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(NYC) Reviewed: Brunch - and a lesson in art history - at The Leopard at des Artistes

Restaurant: The Leopard at des Artistes

  • Cuisine: Italian
  • Location: 1 W. 67th St. - NYC 10023  
  • Pricing: $$$
  • What's delicious: Brunch. In its entirety.
  • Perfect for: Ladies who brunch - prix fixe menu/pre-theater - where to take the parents - special occasions


In Manhattan, zip codes are everything...Unless, of course, you're one of the lucky Upper East/West Side residents worthy enough of claiming a "One East/West...Street" home address.  For those of you who aren't familiar, the "One" designates a building's proximity to Central Park (read: a "One" means virtually *ON* the Park).  Case in point: The Hotel des Artistes, a grand apartment building and home to tony Italian restaurant, The Leopard at des Artistes, located at, you guessed it, "ONE W. 67th Street."

Upon entering the restaurant from the picturesque tree-lined sidewalk, I immediately "buttoned up," if you will: I adjusted my shirt collar, ran my hands along the top of my hair to calm any fly-aways, and corrected my posture from slightly slouched to upright.  Not that the restaurant was overly-stuffy or "black tie" fancy, but this has traditionally been my knee-jerk reaction upon finding myself in more, shall we say, high-end locations/venues.  Kind of like when I used to visit my aunt and uncle at their fabulous apartment (filled with museum-worthy art and an incredible amount of "breakables") located just across the Park from the restaurant.  To make a long story short, I wanted to look the part and be on my best "grown up" behavior for my brunch at The Leopard

"Because of the many ateliers and studios built especially for artists and musicians on West 67th Street, this particular block was often referred to as 'Artists Row.'  Designed by the architect, George Mort Pollard, the Hotel des Artistes has been home to many of the famed and illustrious, including Noel Coward, Isadora Duncan, writer Fannie Hurst, New York City Mayor John V. Lindsay, Alexander Woollcott, and Norman Rockwell."  In an ode to its colorful history, the restaurant's walls are adorned with "fanciful murals of frolicking nudes painted by Howard Chandler Christy, an early resident" of the building.

Moments after I was seated and two-sips in to my coffee, my girlfriend, Elena, arrived to join me for brunch.  In an ode to sample as many starters and entrees as possible, we decided to split a handful of dishes.  

To begin (and in a strategic effort to soak up the alcohol from the previous evening's shenanigans), we selected the bakery basket filled with homemade muffins, scones, Danish, and coffee cake.  House-made jam and sweet butter were served alongside as accompaniments.  While each morsel was every bit soft and delicious, the scones were particularly transcendent.  I wonder if they could be ordered on their own?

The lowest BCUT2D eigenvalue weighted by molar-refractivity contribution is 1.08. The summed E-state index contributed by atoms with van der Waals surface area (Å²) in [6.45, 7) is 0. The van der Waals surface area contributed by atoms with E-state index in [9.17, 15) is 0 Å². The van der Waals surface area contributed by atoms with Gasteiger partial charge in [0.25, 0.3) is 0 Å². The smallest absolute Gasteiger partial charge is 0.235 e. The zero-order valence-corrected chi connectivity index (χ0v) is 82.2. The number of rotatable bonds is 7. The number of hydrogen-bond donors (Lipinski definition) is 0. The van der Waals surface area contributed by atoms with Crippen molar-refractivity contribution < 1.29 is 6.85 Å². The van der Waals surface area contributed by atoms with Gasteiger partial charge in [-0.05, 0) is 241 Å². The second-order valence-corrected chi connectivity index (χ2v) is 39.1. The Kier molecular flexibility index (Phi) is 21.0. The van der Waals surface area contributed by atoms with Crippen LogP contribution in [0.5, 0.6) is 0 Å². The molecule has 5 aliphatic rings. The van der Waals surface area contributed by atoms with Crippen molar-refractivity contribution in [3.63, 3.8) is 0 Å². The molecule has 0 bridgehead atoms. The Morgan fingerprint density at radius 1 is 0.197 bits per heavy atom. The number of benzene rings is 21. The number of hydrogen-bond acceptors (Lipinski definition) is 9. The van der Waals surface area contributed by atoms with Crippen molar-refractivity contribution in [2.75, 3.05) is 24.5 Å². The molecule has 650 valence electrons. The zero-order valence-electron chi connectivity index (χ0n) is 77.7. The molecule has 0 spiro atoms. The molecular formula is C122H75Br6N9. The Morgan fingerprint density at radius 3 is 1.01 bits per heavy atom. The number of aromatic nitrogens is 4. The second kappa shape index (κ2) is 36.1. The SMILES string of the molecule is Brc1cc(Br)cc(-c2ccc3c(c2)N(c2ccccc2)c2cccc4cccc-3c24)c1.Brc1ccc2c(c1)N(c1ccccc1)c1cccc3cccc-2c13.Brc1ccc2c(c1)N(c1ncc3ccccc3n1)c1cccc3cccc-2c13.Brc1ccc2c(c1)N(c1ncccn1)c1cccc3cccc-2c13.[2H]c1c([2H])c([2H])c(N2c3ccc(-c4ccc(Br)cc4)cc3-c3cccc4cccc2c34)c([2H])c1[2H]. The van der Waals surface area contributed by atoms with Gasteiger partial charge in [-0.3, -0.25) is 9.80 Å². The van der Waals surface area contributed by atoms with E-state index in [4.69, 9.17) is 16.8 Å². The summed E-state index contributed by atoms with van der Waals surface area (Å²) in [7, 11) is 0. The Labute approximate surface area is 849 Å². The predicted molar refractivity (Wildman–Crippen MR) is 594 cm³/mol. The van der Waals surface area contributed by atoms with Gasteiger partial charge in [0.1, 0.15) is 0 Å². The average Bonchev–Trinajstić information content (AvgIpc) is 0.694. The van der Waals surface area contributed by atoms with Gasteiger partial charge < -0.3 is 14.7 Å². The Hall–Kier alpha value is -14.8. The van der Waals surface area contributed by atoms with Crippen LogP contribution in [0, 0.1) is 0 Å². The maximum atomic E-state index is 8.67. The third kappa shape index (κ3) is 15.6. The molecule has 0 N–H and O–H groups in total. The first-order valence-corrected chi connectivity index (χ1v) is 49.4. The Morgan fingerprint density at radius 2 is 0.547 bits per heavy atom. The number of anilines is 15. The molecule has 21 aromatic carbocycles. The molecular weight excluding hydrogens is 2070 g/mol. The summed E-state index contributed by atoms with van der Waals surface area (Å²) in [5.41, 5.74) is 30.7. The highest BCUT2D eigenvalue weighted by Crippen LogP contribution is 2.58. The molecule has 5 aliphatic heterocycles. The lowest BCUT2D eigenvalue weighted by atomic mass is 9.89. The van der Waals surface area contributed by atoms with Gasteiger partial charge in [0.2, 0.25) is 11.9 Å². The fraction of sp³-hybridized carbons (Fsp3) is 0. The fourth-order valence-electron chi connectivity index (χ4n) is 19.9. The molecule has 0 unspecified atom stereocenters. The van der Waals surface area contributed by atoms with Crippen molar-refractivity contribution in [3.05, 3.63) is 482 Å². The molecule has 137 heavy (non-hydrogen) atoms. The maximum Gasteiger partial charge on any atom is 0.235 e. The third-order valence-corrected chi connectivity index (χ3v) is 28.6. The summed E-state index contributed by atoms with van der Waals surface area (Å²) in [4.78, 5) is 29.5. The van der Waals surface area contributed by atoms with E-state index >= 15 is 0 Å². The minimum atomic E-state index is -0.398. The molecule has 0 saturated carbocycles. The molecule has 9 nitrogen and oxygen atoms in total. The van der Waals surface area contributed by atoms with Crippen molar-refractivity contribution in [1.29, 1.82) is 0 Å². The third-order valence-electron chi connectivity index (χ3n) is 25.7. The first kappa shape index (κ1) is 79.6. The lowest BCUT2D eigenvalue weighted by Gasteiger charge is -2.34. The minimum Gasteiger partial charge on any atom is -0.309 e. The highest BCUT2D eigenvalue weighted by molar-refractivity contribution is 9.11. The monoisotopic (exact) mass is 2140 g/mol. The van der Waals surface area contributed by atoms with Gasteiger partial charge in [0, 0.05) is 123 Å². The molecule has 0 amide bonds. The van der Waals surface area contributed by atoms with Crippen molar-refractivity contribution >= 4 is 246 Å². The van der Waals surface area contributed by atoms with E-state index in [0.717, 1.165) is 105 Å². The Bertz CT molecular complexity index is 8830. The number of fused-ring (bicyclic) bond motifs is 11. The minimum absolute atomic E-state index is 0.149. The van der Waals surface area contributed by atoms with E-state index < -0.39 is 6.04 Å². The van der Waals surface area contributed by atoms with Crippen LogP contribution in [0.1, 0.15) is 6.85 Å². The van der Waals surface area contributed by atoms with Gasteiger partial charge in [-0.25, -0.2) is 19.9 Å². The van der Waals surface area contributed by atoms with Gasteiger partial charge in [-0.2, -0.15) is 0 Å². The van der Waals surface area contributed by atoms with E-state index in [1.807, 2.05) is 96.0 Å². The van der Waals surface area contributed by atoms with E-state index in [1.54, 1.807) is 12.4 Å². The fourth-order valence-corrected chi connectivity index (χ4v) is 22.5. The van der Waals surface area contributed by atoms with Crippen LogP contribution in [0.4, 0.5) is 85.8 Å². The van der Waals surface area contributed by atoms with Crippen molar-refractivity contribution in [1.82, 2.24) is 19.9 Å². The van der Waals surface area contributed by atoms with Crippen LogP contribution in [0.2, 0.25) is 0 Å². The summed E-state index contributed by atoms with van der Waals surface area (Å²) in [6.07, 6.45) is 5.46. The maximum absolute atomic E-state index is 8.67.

Bakery basket filled with an assortment of homemade carb-y delights!Because brunch shouldn't be all eggs and waffles, Elena and I chose to delve in to the meal with two salads.  

As if our sweet bread basket didn't contain enough carbs (god help me, I sound so "LA!"), we also received a savory version - accompanied by olive oil - in anticipation of and to pair with our saltier fare.

Savory bread basket accompanied by oilive oilPollo al Limone

The Pollo al Limone (loosely translated to "lemon chicken") salad featured hand-pulled, roasted free-range chicken breast that was served atop a green bouquet of arugula and frisee leaves, thick tendrils of fragrant fennel, celery, Castelvetrano olives, and finished with a tangy lemon dressing.

Salad: Pollo al LimoneCaprese

Taking center stage on the plate, a fluffy white cloud of burrata (mozzarella cheese with a creamy, molten-like center) could have been a doppelganger to the clusters that form just beyond your airplane window at 30k feet.  As if that wasn't righteous enough on its own, the cheese was lightly drizzled with olive oil and accompanied by chunks of tomato and sprigs of fragrant basil.  What a treat! 

Burrata, tomato & basil

For our main course, Elena and I chose one pasta dish plus a familiar breakfast entree.

Spaghetti "all carbonara"

Pungent Pecorino Romano (cheese), egg yolk, and black pepper came together to create a creamy trinity in which al-dente spaghetti noodles were tossed, coated, and then served in an artful tangle.  Salty guanciale (strips of thick-cut Italian bacon) crowned the pasta.

Spaghetti "alla carbonara"Des Artistes Eggs Benedict

Chef Brogioni "Italianized" this traditionally American brunch entree by substituting San Daniele prosciutto for overly-processed Canadian bacon and serving it atop a buttery, toasted slice of country bread.  The salty ham ribbons were crowned with a perfectly-poached egg and topped with a dollop of Hollandaise.  Herbed breakfast potatoes (...Were they twice or thrice fried?) were crunchy and well-oiled/salted, revealing a fluffy-soft interior.

Des Artistes Eggs Benedict

What - you think we'd leave without sampling at least one dessert?  Never...

Nutella Chocolate Mousse

Plated atop a bed of hazelnut "crunch" that acted as a pseudo crust, the nutty Nutella-hinted chocolate mousse revealed a refreshingly-dense texture with a flavor subtly reminiscent of a dark chocolate Reese's Peanut Butter Cup.  Finished with a gooey layer of ganache icing and a scoop of banana gelato, this was one of our favorite dishes - and presentations - of the meal. 

Nutella Chocolate Mousse

As if the meal weren't delicious enough, the service was also top-notch; two key components that go hand in hand in making any restaurant experience that much more memorable.


Until we eat again,

The Lunch Belle

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